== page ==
Behavior is communication.  This holds true for my older son.  At fourteen, he has plenty of ability to express his feelings, but, whether due to gender, age, or temperament, he often doesn’t say much.  He speaks volumes when he retreats to his room to read –again.  Even missed assignments and failed tests give me information as to his state of mind and mood.  It’s harder for me to see his behavior as communication, perhaps because, in general, he communicates his feelings in words more readily than his brother.  But his behavior towards his academic work or music studies are a window into his heart and mind, one that as a mom to a teen, I’m glad to have available.  As with my younger, I try to verify my understanding of a behavior.  Did he not finish work because it was too hard, because he was bored, or because he has bigger matters on his mind?  This isn’t an out to assignments he doesn’t want to do — life requires us to do plenty that we’d rather avoid.  (My examples to my boys include cleaning toilets, cooking meals each day, and showing up for work on time.)

It’s far too easy to jump on the behavior — the tantrum, the late or sloppy work, the retreat to a room — rather than to examine the communication behind the behavior.  It takes a fair amount of self-restraint to block the initial (often negative) reaction to the behavior and think for a moment and ask aloud what’s going on. It takes some patience to help a child sort through their hearts and minds, but it’s worth it.

The more I try to see behavior as communication, the less conflict we have around here.  It decreases my yelling and their whining.  And, to my delight, it increases their ability to identify and share their feelings before they wash over into their behavior.  That makes for a more peaceful home, which we all appreciate.

Secret:  This works with adults, too, but adults tend to be more guarded about their emotions and have stronger ego-defenses.  Strong reactions and grownup tantrums are rarely about anyone but the one having the snit. At least remembering that can help you de-escalate and keep your own behavior in check.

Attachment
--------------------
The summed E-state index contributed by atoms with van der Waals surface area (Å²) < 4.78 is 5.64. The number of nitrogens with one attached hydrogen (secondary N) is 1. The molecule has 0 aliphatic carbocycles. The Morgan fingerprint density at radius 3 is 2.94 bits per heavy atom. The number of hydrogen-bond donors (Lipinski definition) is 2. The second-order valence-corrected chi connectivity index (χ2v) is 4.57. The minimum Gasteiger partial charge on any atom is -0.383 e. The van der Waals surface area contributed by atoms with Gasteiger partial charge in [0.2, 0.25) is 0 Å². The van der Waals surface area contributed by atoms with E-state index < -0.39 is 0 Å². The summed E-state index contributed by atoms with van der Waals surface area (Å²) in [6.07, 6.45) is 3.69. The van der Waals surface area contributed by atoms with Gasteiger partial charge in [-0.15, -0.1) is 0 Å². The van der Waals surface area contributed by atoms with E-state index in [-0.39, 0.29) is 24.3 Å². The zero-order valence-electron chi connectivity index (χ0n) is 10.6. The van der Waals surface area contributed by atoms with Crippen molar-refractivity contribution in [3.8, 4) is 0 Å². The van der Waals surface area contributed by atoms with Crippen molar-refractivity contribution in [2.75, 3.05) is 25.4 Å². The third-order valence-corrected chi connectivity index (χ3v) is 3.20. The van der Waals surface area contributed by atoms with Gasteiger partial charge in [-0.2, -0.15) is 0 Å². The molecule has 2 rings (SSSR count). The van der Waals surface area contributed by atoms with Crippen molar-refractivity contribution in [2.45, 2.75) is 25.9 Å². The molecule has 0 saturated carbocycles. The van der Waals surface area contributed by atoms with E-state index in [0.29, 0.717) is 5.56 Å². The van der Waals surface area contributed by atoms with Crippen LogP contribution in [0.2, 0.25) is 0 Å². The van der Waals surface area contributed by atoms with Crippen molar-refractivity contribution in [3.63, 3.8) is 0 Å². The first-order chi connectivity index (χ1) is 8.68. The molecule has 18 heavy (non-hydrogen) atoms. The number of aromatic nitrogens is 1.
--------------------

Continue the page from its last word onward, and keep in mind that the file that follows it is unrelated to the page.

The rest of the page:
Ready or Not!

In Michigan, public schools start the day after Labor Day.  It’s a tourism issue, encouraging folks to travel the state for the last weekend of summer, and many private schools start weeks earlier, allowing longer breaks mid year and an earlier end date.  Since a later start and an early finish sound good to me (heck, who learns anything in school in June?), we start after Labor Day and end around Memorial Day, with a few loose ends that we promise to each other to finish in the summer but generally don’t.  So, according to my calendar, we’re less than two weeks from Day 1, and I’ve been planning their work and our end-of-summer activities with that timeline in mind.  Aside from an online class starting this week and three more starting next week, all which I only realized yesterday (What?  The online homeschooling teacher in California doesn’t follow the Michigan public school schedule?) , all is on target.

Kind of.  I have severe pre-homeschooling school year jitters.  Severely severe.  Insomnia producing, anxious cuticle picking, crabby-when-spoken-to jitters.

I don’t usually feel this way.  Generally, I’m excited about our start.  Returning to routine generally soothes me.  This year, the thought of fall just gives me the heebie jeebies.  This summer, while packed with fun stuff like Stunt Camp, SUUSI, good times with friends, and trips to see grandparents, was just too busy.  My younger son with Asperger’s does not transition well, and busy trips away followed by quiet time at home really throws him off.  Heck, I don’t transition well.  Every week has been different this summer, with no semblance of routine at all.  Somehow this summer, we forgot to relax, or perhaps we did that in the first half, and the effects have worn off already.

It’s more than that.  Last year was far from stellar.  Both boys were plagued with executive function challenges, with my older revealing how much he really needs assistance with planning and scheduling and my younger struggling with compliance and anxiety (he’s poor at the compliance and good at the anxiety).  All around, I was glad to see that year behind us.  But the question of how to make this year better all around continues to plague me.  I’ve involved them when planning solutions to those problems, although I’m not sure this will actually change our outcome, as their insight to the problems of last year is a bit foggy given their difficulties with (here’s the refrain) executive function.